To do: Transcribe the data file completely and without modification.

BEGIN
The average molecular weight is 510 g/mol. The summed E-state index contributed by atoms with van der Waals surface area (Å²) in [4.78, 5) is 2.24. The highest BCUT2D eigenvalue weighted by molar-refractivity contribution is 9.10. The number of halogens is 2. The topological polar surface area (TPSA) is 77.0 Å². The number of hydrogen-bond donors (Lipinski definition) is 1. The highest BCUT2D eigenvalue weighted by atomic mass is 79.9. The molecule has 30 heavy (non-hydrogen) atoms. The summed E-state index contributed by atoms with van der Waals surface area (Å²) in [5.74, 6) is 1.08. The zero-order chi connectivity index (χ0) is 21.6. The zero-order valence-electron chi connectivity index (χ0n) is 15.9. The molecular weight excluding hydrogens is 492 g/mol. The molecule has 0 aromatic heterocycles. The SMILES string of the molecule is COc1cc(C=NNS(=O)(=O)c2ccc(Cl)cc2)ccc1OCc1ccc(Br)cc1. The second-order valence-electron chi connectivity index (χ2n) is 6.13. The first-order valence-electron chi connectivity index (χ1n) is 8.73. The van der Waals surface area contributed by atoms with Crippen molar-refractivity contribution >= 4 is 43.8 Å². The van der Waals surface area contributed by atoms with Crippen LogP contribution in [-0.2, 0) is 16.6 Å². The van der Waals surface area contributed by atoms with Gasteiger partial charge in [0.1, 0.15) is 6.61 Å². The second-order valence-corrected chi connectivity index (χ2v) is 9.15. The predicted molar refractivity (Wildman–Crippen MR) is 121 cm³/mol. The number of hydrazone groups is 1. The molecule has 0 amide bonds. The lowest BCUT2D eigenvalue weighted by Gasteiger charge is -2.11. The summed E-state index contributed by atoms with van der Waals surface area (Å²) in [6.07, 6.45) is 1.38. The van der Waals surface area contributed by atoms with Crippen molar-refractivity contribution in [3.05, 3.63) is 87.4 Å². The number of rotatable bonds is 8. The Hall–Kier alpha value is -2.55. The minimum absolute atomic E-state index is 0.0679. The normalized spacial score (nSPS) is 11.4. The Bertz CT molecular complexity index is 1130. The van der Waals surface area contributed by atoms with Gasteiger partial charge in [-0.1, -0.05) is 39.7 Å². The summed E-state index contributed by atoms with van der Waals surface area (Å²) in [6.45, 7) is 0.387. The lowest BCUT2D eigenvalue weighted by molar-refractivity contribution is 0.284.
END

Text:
The average molecular weight is 510 g/mol. The summed E-state index contributed by atoms with van der Waals surface area (Å²) in [4.78, 5) is 2.24. The highest BCUT2D eigenvalue weighted by molar-refractivity contribution is 9.10. The number of halogens is 2. The topological polar surface area (TPSA) is 77.0 Å². The number of hydrogen-bond donors (Lipinski definition) is 1. The highest BCUT2D eigenvalue weighted by atomic mass is 79.9. The molecule has 30 heavy (non-hydrogen) atoms. The summed E-state index contributed by atoms with van der Waals surface area (Å²) in [5.74, 6) is 1.08. The zero-order chi connectivity index (χ0) is 21.6. The zero-order valence-electron chi connectivity index (χ0n) is 15.9. The molecular weight excluding hydrogens is 492 g/mol. The molecule has 0 aromatic heterocycles. The SMILES string of the molecule is COc1cc(C=NNS(=O)(=O)c2ccc(Cl)cc2)ccc1OCc1ccc(Br)cc1. The second-order valence-electron chi connectivity index (χ2n) is 6.13. The first-order valence-electron chi connectivity index (χ1n) is 8.73. The van der Waals surface area contributed by atoms with Crippen molar-refractivity contribution >= 4 is 43.8 Å². The van der Waals surface area contributed by atoms with Crippen LogP contribution in [-0.2, 0) is 16.6 Å². The van der Waals surface area contributed by atoms with Gasteiger partial charge in [0.1, 0.15) is 6.61 Å². The second-order valence-corrected chi connectivity index (χ2v) is 9.15. The predicted molar refractivity (Wildman–Crippen MR) is 121 cm³/mol. The number of hydrazone groups is 1. The molecule has 0 amide bonds. The lowest BCUT2D eigenvalue weighted by Gasteiger charge is -2.11. The summed E-state index contributed by atoms with van der Waals surface area (Å²) in [6.07, 6.45) is 1.38. The van der Waals surface area contributed by atoms with Crippen molar-refractivity contribution in [3.05, 3.63) is 87.4 Å². The number of rotatable bonds is 8. The Hall–Kier alpha value is -2.55. The minimum absolute atomic E-state index is 0.0679. The normalized spacial score (nSPS) is 11.4. The Bertz CT molecular complexity index is 1130. The van der Waals surface area contributed by atoms with Gasteiger partial charge in [-0.1, -0.05) is 39.7 Å². The summed E-state index contributed by atoms with van der Waals surface area (Å²) in [6.45, 7) is 0.387. The lowest BCUT2D eigenvalue weighted by molar-refractivity contribution is 0.284.